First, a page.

What do the three have in common? Friendship. That's all. Life changing ingredients discovered in the spirit of community.
I met quinoa in the late 80s and was indifferent until I experienced it during a one-month retreat at Esalen Institute in Big Sur. I was with my new friend Brian as we swooned over the warm cereal sprinkled with granola, bathing in a pool of butter and honey.
French lentils arrived not long after while working in the kitchen at a health food store in San Luis Obispo. I adapted their recipe and continue to share a simple union of these oddly firm and toothsome lentils tossed with quinoa and seasoned only with salt and flax oil.
Flax oil slid into my life through a fellow artist and tai chi practitioner, Buffie Harris. We were practicing yang style tai chi at the Taoist Sanctuary of San Diego. At first I shuddered at what for me, was a hefty price at $30 a bottle, but the nutty flavor won me over and today, I'm never without it. Buffie and I collaborated on artful projects, kundalini yoga and commiserated over the single life. Oh those were the days....
Remember the corny adage of "Keep it simple sweetheart" (KISS)?
I didn't like it when my mom said it to me as a teenager and can't quite believe I'm using it here. But really.
Mix equal amounts of cooked French lentils with quinoa and season with flax oil and salt. Of course for parties I add parsley for color or sundried tomatoes, or what have you, and when on hand I stir in Yotam Ottelenghi's homemade sambal.
At the end of the day though, a container of this in my fridge sustains me Tuesday through Friday or when I'm too lazy or impatient to work for my meal.
Thanks again for listening to my happy wanderings.
Next up for PoFoDo is the "Do" piece of the project: Hip hip for those four-legged beasts filling every loneliness, and occasionally, upsetting marital balance.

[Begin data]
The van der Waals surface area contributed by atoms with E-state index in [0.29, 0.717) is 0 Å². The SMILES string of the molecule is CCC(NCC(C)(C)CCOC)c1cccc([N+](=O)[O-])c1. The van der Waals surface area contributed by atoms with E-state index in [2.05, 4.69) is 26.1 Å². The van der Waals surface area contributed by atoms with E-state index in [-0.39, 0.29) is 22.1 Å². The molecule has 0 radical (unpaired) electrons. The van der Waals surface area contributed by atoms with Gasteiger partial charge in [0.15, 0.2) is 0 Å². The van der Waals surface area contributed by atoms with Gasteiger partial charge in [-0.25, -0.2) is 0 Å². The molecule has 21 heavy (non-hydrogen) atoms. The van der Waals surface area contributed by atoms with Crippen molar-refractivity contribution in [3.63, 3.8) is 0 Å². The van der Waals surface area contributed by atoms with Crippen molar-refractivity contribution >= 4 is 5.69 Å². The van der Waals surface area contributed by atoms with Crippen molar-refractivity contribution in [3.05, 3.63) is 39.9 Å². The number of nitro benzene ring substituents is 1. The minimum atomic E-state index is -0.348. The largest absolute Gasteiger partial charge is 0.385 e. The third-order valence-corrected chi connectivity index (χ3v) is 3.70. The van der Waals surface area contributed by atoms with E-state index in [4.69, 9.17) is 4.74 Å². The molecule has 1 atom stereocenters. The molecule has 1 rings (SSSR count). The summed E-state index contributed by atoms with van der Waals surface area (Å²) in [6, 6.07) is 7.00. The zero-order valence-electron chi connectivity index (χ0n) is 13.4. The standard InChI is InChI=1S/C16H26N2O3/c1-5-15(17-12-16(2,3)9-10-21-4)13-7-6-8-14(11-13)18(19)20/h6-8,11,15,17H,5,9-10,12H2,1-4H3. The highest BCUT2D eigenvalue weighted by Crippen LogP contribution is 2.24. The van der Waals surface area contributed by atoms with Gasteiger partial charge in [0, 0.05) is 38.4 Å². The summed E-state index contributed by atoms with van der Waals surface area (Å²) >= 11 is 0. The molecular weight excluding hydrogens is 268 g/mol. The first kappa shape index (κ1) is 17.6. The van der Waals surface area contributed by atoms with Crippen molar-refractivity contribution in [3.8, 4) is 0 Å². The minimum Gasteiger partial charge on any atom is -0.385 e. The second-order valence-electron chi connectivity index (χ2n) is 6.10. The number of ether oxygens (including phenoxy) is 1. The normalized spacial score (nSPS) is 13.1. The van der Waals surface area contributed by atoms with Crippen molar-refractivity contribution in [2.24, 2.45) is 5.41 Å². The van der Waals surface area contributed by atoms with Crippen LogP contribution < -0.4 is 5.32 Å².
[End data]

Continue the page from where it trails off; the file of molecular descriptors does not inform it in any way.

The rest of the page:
I met the Poem Elf at Kiko's while working. She saw my poems displayed and then shyly mentioned her project: she hides poems she loves all over her Mid-western city.
She told me, "I just want to get poems out of books."
I know exactly what she means- to reinsert them in public spaces where, I imagine, people who wouldn't dream of opening a poetry book may stumble upon them.
She told me, "I'm not a poet. I'm a lover of poetry."
She makes physical copies of poems and plants them in grocery store carts, under rocks or between fence railings, then she snaps a photo and posts it.
Here's how she describes it: "Poem Elf was born out of two inclinations: I like poems and I like secret tricks. The mystery of a poem and elfin mischief come together as I loiter about until I can post these poems in secret around my mid-western city and wherever else I may be."
As a nod to her and also a reflection back on my own life, I'm doing the same on Kauai. My first poem secreting was on the Westside. The crease in this little Short Order Poem is from being in my pocket. These little cards are available at Kiko or you can just ask me and I'll mail you one.
While my husband paddled Kalapaki to Poipu, I strolled a labyrinth at Mahaulapu. The rugged terrain, Trade Winds and meditative walk between the stones restored my peace; I had been in a real funk. When I 'd get like this as a kid (entitled, bored and cranky) my mom would tell me to go do something nice for someone. And she was right. She is right. Self-absorption is toxic and one powerful remedy is through service to others.